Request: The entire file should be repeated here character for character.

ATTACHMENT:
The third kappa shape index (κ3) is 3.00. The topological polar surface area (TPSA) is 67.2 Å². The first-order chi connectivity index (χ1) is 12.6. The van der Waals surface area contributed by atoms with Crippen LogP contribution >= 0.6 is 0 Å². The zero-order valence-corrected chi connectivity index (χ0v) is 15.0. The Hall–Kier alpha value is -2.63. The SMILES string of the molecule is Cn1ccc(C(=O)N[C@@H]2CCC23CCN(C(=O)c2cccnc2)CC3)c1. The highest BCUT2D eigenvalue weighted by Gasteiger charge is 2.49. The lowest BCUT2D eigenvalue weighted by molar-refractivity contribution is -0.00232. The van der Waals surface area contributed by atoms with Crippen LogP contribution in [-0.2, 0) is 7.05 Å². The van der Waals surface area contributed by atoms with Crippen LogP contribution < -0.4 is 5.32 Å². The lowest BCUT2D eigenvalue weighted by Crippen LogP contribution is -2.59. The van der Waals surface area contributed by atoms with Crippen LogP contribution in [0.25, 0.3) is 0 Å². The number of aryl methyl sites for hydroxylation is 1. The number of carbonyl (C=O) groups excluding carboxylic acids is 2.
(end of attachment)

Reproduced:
The third kappa shape index (κ3) is 3.00. The topological polar surface area (TPSA) is 67.2 Å². The first-order chi connectivity index (χ1) is 12.6. The van der Waals surface area contributed by atoms with Crippen LogP contribution >= 0.6 is 0 Å². The zero-order valence-corrected chi connectivity index (χ0v) is 15.0. The Hall–Kier alpha value is -2.63. The SMILES string of the molecule is Cn1ccc(C(=O)N[C@@H]2CCC23CCN(C(=O)c2cccnc2)CC3)c1. The highest BCUT2D eigenvalue weighted by Gasteiger charge is 2.49. The lowest BCUT2D eigenvalue weighted by molar-refractivity contribution is -0.00232. The van der Waals surface area contributed by atoms with Crippen LogP contribution in [-0.2, 0) is 7.05 Å². The van der Waals surface area contributed by atoms with Crippen LogP contribution < -0.4 is 5.32 Å². The lowest BCUT2D eigenvalue weighted by Crippen LogP contribution is -2.59. The van der Waals surface area contributed by atoms with Crippen LogP contribution in [0.25, 0.3) is 0 Å². The number of aryl methyl sites for hydroxylation is 1. The number of carbonyl (C=O) groups excluding carboxylic acids is 2.